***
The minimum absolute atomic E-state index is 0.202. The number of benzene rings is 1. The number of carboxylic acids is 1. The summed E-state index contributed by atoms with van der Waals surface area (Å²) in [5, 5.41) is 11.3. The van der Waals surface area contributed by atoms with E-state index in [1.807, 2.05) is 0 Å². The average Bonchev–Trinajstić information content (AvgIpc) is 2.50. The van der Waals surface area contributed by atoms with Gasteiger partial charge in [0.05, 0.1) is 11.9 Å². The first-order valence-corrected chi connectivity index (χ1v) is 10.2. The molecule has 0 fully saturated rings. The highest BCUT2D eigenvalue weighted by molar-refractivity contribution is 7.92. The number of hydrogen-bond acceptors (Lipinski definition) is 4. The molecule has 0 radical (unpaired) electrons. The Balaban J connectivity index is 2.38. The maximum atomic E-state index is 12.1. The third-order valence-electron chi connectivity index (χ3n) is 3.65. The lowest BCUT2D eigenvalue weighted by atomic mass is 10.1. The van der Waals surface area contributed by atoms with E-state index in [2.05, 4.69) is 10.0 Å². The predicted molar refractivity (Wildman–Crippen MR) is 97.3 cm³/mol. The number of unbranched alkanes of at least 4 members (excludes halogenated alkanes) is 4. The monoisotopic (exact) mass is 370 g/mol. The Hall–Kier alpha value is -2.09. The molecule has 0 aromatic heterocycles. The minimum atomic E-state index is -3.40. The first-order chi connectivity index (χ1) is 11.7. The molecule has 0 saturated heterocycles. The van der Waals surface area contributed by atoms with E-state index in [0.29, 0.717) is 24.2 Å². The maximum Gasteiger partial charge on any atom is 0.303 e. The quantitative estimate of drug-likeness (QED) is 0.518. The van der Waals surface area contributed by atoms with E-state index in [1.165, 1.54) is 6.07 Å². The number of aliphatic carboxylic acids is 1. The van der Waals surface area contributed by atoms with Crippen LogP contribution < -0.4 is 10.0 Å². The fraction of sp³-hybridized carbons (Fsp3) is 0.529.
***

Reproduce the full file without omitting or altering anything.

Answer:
The minimum absolute atomic E-state index is 0.202. The number of benzene rings is 1. The number of carboxylic acids is 1. The summed E-state index contributed by atoms with van der Waals surface area (Å²) in [5, 5.41) is 11.3. The van der Waals surface area contributed by atoms with E-state index in [1.807, 2.05) is 0 Å². The average Bonchev–Trinajstić information content (AvgIpc) is 2.50. The van der Waals surface area contributed by atoms with Gasteiger partial charge in [0.05, 0.1) is 11.9 Å². The first-order valence-corrected chi connectivity index (χ1v) is 10.2. The molecule has 0 fully saturated rings. The highest BCUT2D eigenvalue weighted by molar-refractivity contribution is 7.92. The number of hydrogen-bond acceptors (Lipinski definition) is 4. The molecule has 0 radical (unpaired) electrons. The Balaban J connectivity index is 2.38. The maximum atomic E-state index is 12.1. The third-order valence-electron chi connectivity index (χ3n) is 3.65. The lowest BCUT2D eigenvalue weighted by atomic mass is 10.1. The van der Waals surface area contributed by atoms with E-state index in [2.05, 4.69) is 10.0 Å². The predicted molar refractivity (Wildman–Crippen MR) is 97.3 cm³/mol. The number of unbranched alkanes of at least 4 members (excludes halogenated alkanes) is 4. The monoisotopic (exact) mass is 370 g/mol. The Hall–Kier alpha value is -2.09. The molecule has 0 aromatic heterocycles. The minimum atomic E-state index is -3.40. The first-order chi connectivity index (χ1) is 11.7. The molecule has 0 saturated heterocycles. The van der Waals surface area contributed by atoms with E-state index in [0.29, 0.717) is 24.2 Å². The maximum Gasteiger partial charge on any atom is 0.303 e. The quantitative estimate of drug-likeness (QED) is 0.518. The van der Waals surface area contributed by atoms with E-state index in [1.165, 1.54) is 6.07 Å². The number of aliphatic carboxylic acids is 1. The van der Waals surface area contributed by atoms with Crippen LogP contribution < -0.4 is 10.0 Å². The fraction of sp³-hybridized carbons (Fsp3) is 0.529.